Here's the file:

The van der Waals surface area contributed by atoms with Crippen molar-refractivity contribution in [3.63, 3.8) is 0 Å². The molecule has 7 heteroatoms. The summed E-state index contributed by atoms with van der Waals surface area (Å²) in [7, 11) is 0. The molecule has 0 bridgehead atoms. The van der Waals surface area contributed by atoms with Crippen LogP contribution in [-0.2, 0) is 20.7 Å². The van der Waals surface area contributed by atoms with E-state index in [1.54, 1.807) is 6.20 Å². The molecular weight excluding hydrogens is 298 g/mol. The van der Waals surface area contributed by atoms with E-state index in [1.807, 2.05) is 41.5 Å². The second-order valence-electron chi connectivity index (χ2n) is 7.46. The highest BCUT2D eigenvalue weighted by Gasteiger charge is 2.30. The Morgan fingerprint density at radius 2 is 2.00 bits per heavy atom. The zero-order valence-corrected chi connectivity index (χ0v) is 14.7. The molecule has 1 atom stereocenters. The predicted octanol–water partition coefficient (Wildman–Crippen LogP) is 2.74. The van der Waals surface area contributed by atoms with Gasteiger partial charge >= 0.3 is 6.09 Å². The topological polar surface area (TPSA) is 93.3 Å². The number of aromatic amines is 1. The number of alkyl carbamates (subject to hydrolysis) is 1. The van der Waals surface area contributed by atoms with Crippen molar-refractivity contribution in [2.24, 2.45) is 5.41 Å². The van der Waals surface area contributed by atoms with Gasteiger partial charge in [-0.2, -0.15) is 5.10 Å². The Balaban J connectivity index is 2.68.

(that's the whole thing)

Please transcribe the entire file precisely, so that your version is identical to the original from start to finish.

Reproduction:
The van der Waals surface area contributed by atoms with Crippen molar-refractivity contribution in [3.63, 3.8) is 0 Å². The molecule has 7 heteroatoms. The summed E-state index contributed by atoms with van der Waals surface area (Å²) in [7, 11) is 0. The molecule has 0 bridgehead atoms. The van der Waals surface area contributed by atoms with Crippen LogP contribution in [-0.2, 0) is 20.7 Å². The van der Waals surface area contributed by atoms with E-state index in [1.54, 1.807) is 6.20 Å². The molecular weight excluding hydrogens is 298 g/mol. The van der Waals surface area contributed by atoms with E-state index in [1.807, 2.05) is 41.5 Å². The second-order valence-electron chi connectivity index (χ2n) is 7.46. The highest BCUT2D eigenvalue weighted by Gasteiger charge is 2.30. The Morgan fingerprint density at radius 2 is 2.00 bits per heavy atom. The zero-order valence-corrected chi connectivity index (χ0v) is 14.7. The molecule has 1 atom stereocenters. The predicted octanol–water partition coefficient (Wildman–Crippen LogP) is 2.74. The van der Waals surface area contributed by atoms with Gasteiger partial charge >= 0.3 is 6.09 Å². The topological polar surface area (TPSA) is 93.3 Å². The number of aromatic amines is 1. The number of alkyl carbamates (subject to hydrolysis) is 1. The van der Waals surface area contributed by atoms with Crippen molar-refractivity contribution in [2.24, 2.45) is 5.41 Å². The van der Waals surface area contributed by atoms with Gasteiger partial charge in [-0.2, -0.15) is 5.10 Å². The Balaban J connectivity index is 2.68.